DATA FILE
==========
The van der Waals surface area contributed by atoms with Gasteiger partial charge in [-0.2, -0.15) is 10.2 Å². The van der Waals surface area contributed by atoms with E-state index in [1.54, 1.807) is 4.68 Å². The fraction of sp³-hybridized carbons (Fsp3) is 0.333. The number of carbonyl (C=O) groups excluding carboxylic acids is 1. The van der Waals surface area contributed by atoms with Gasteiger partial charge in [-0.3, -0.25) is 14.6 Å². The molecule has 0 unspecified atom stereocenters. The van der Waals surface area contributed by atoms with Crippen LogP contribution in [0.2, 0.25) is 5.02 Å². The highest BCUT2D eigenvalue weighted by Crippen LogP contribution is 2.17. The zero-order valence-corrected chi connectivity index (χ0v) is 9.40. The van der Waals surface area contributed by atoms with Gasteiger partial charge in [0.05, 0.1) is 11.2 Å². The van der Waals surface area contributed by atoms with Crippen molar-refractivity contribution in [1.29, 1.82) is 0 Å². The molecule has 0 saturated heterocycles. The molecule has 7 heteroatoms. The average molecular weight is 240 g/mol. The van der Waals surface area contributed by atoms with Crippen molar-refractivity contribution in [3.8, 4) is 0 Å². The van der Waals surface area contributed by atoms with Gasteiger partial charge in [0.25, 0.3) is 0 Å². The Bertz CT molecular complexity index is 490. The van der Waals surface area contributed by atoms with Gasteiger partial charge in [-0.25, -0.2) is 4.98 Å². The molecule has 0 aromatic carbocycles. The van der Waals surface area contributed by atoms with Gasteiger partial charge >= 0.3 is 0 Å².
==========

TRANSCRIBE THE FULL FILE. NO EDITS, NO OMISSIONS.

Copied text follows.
The van der Waals surface area contributed by atoms with Gasteiger partial charge in [-0.2, -0.15) is 10.2 Å². The van der Waals surface area contributed by atoms with E-state index in [1.54, 1.807) is 4.68 Å². The fraction of sp³-hybridized carbons (Fsp3) is 0.333. The number of carbonyl (C=O) groups excluding carboxylic acids is 1. The van der Waals surface area contributed by atoms with Gasteiger partial charge in [-0.3, -0.25) is 14.6 Å². The molecule has 0 unspecified atom stereocenters. The van der Waals surface area contributed by atoms with Crippen LogP contribution in [0.2, 0.25) is 5.02 Å². The highest BCUT2D eigenvalue weighted by Crippen LogP contribution is 2.17. The zero-order valence-corrected chi connectivity index (χ0v) is 9.40. The van der Waals surface area contributed by atoms with Gasteiger partial charge in [0.05, 0.1) is 11.2 Å². The van der Waals surface area contributed by atoms with Crippen molar-refractivity contribution in [1.29, 1.82) is 0 Å². The molecule has 0 saturated heterocycles. The molecule has 7 heteroatoms. The average molecular weight is 240 g/mol. The van der Waals surface area contributed by atoms with Crippen molar-refractivity contribution in [3.8, 4) is 0 Å². The van der Waals surface area contributed by atoms with Gasteiger partial charge in [0.25, 0.3) is 0 Å². The Bertz CT molecular complexity index is 490. The van der Waals surface area contributed by atoms with Gasteiger partial charge in [-0.25, -0.2) is 4.98 Å². The molecule has 0 aromatic carbocycles. The van der Waals surface area contributed by atoms with Gasteiger partial charge >= 0.3 is 0 Å².